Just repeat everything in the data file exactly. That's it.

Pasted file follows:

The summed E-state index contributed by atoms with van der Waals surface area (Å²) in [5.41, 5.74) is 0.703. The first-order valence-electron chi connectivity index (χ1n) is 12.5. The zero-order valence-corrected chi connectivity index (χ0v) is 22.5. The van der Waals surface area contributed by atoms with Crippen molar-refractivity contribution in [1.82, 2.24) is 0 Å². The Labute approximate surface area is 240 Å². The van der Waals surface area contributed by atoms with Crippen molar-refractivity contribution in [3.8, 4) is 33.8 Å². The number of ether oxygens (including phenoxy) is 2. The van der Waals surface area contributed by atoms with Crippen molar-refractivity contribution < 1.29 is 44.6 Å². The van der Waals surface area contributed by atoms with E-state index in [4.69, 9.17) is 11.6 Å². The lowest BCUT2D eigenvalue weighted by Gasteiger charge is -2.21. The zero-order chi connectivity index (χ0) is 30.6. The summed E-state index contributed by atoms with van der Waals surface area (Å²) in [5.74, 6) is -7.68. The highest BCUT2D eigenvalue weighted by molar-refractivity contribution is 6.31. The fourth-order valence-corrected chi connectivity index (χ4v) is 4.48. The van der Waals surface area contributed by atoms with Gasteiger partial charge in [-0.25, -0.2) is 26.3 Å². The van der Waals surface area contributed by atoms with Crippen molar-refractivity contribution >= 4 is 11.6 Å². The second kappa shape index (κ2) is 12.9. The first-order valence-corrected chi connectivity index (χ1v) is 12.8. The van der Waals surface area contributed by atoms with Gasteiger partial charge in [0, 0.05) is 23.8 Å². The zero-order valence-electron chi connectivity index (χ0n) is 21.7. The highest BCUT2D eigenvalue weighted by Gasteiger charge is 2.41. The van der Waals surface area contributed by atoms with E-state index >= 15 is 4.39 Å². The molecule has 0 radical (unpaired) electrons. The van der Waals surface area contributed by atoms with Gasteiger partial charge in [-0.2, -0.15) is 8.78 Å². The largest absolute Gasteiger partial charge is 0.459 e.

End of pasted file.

The summed E-state index contributed by atoms with van der Waals surface area (Å²) in [5.41, 5.74) is 0.703. The first-order valence-electron chi connectivity index (χ1n) is 12.5. The zero-order valence-corrected chi connectivity index (χ0v) is 22.5. The van der Waals surface area contributed by atoms with Crippen molar-refractivity contribution in [1.82, 2.24) is 0 Å². The Labute approximate surface area is 240 Å². The van der Waals surface area contributed by atoms with Crippen molar-refractivity contribution in [3.8, 4) is 33.8 Å². The number of ether oxygens (including phenoxy) is 2. The van der Waals surface area contributed by atoms with Crippen molar-refractivity contribution < 1.29 is 44.6 Å². The van der Waals surface area contributed by atoms with E-state index in [4.69, 9.17) is 11.6 Å². The lowest BCUT2D eigenvalue weighted by Gasteiger charge is -2.21. The zero-order chi connectivity index (χ0) is 30.6. The summed E-state index contributed by atoms with van der Waals surface area (Å²) in [5.74, 6) is -7.68. The highest BCUT2D eigenvalue weighted by molar-refractivity contribution is 6.31. The fourth-order valence-corrected chi connectivity index (χ4v) is 4.48. The van der Waals surface area contributed by atoms with Gasteiger partial charge in [-0.25, -0.2) is 26.3 Å². The van der Waals surface area contributed by atoms with Crippen molar-refractivity contribution >= 4 is 11.6 Å². The second kappa shape index (κ2) is 12.9. The first-order valence-corrected chi connectivity index (χ1v) is 12.8. The van der Waals surface area contributed by atoms with Gasteiger partial charge in [0, 0.05) is 23.8 Å². The zero-order valence-electron chi connectivity index (χ0n) is 21.7. The highest BCUT2D eigenvalue weighted by Gasteiger charge is 2.41. The van der Waals surface area contributed by atoms with E-state index >= 15 is 4.39 Å². The molecule has 0 radical (unpaired) electrons. The van der Waals surface area contributed by atoms with Gasteiger partial charge in [-0.2, -0.15) is 8.78 Å². The largest absolute Gasteiger partial charge is 0.459 e.